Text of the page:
Venus Facts: 27 Important Facts About Venus - The Fact File
Gemini as a pattern of energy is amoral. To think, they are. Thoughts are things. Thought in of itself means a lot, but it is invisible until there is. Venus Facts. Venus is the second planet from the Sun and the third brightest object in Earth's sky after the Sun and Moon. It is sometimes referred to as the sister. On April 8, , the ancient Greek statue known as the Venus de Milo was discovered on the Greek island of Milos in the Aegean Sea.
Carbon dioxide is especially good at trapping in heat, and since Venus has so much of it there's a huge amount of heat that gets locked in. This happens to such an extreme degree that it fuels a runaway greenhouse effect, which is a major contributor to global warming on Venus.
How can that be? Venus's thick atmosphere traps in tons of heat, as previously stated, but Mercury exhibits the opposite effect: Even at Mercury's peak temperature of about degrees Fahrenheit it falls short of Venus's average. The surface of Venus features temperatures up to nearly degrees Fahrenheit due to its runaway greenhouse effect and proximity to the Sun.
This sulfur comes in the form of sulfuric acid, which condenses higher up in the atmosphere. It then rains this poisonous sulfuric acid--but none of it ever reaches the surface of the planet. That's because on the way down it gets hotter and hotter, to the point that it re-evaporates before hitting the ground. The farther down through Venus's atmosphere you go, the less we know about it. It's really difficult to get information from closer to the surface due to the extreme heat, pressure, and amount of clouds obscuring our view.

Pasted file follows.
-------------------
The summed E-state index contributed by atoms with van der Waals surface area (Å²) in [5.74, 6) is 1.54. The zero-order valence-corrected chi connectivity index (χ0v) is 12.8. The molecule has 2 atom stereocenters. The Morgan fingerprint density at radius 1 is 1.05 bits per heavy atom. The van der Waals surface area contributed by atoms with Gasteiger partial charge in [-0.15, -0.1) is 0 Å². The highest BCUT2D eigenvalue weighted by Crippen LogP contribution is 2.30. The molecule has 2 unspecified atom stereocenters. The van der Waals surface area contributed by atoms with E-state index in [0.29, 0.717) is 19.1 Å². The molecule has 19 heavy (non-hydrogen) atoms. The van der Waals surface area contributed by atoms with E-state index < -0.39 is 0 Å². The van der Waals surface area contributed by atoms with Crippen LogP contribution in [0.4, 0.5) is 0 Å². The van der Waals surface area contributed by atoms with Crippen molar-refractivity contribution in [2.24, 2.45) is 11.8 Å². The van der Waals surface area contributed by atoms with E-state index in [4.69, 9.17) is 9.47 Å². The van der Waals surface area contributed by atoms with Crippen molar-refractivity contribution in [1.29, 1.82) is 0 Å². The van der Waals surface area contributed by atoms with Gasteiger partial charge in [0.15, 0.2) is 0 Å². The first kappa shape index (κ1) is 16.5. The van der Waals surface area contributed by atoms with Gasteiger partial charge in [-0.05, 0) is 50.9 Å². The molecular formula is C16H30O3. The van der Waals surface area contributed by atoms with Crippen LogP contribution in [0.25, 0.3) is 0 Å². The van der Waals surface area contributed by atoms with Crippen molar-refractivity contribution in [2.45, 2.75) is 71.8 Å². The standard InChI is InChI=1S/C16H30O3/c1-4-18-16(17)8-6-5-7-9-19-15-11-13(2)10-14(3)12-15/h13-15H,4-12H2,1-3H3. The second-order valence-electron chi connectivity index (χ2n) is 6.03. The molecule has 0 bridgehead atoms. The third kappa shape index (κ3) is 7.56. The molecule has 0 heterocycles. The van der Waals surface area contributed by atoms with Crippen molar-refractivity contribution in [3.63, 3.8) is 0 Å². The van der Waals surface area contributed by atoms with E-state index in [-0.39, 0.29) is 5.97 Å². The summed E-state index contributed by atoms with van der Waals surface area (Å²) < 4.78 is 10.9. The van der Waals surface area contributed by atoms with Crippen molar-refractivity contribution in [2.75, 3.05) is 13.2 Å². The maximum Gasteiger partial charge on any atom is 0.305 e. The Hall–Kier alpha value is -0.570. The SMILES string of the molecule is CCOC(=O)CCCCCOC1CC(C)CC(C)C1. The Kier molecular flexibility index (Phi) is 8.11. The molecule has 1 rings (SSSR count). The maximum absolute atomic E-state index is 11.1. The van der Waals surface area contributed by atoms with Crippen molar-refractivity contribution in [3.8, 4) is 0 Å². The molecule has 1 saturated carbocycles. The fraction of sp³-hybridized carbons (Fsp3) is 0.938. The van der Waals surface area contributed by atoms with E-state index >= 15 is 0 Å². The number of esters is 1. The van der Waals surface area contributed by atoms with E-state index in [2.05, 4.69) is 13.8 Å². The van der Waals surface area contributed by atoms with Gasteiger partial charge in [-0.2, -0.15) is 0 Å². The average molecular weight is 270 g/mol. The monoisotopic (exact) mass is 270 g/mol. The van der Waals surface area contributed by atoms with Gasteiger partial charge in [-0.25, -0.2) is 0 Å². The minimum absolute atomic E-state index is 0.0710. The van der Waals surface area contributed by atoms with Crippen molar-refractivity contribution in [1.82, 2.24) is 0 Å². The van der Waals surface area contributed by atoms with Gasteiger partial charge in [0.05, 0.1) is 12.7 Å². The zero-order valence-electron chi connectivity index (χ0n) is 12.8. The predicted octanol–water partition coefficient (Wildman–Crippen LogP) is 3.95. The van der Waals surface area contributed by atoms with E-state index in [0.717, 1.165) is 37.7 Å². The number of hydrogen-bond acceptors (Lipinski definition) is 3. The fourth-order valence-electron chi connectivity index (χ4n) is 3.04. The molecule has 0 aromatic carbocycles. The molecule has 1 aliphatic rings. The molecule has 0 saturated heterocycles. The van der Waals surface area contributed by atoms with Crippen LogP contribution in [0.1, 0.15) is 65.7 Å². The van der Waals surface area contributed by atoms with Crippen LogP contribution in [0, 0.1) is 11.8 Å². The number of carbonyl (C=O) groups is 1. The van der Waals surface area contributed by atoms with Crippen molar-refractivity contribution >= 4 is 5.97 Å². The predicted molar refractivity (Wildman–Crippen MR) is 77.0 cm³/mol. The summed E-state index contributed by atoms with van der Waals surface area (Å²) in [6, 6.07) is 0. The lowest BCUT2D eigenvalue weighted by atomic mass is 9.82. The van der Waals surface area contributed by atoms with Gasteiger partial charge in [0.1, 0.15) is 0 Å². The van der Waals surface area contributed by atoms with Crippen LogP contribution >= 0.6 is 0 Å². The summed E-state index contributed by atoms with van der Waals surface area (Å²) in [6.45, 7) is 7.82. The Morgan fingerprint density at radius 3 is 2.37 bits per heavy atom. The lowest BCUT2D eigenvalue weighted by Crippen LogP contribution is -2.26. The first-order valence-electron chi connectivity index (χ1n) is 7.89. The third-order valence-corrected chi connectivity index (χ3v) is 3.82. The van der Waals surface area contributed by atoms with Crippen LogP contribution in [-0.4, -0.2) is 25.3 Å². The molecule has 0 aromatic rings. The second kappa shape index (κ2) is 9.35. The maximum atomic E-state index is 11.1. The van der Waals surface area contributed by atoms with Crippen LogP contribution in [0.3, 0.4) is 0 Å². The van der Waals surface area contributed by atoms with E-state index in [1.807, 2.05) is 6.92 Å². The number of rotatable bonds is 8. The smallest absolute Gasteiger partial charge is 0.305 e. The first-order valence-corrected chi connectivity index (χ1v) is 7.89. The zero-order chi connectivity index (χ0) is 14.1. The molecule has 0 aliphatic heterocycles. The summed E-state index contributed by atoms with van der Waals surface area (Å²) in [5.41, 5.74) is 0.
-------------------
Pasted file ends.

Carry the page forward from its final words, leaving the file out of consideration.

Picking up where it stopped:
With radar we've been able to map the surface, but we still don't know as much about the composition of the surface and lower atmosphere.
We do, however, know that Venus exhibits an exciting phenomenon--lightning.
Venus in Gemini: Get Your Flirt On — Belief Is Not Required
Venus Features Over Major Volcanoes and Mountains up to 7 Miles High Source This hellish world wouldn't be complete without volcanoes--hundreds and hundreds of them! Gula Mons pictured above is a huge Venusian volcano, spanning over miles in diameter. The volcanoes on Venus differ from those on Earth in a few ways. First, a lot of our volcanic activity is associated with plate tectonics.
Venus, however, doesn't show signs of having similar activity as a driving force. Second, the blasting effect we associate with volcanoes doesn't happen so much on Venus.
That's because it's largely water-driven, and on Venus water is scarce.
Top 10 facts about Venus
As a result, Venusian volcanoes are more like gushers or oozers than the blasters we tend to expect here on Earth. We don't have proof that any of Venus's many volcanoes are active now, but it is possible. Due in part to the lava flows that have occurred on Venus's surface, there aren't very many craters. It would take a very large object to be able to survive through Venus's super dense atmosphere in the first place, but we know impacts from these large objects have occurred.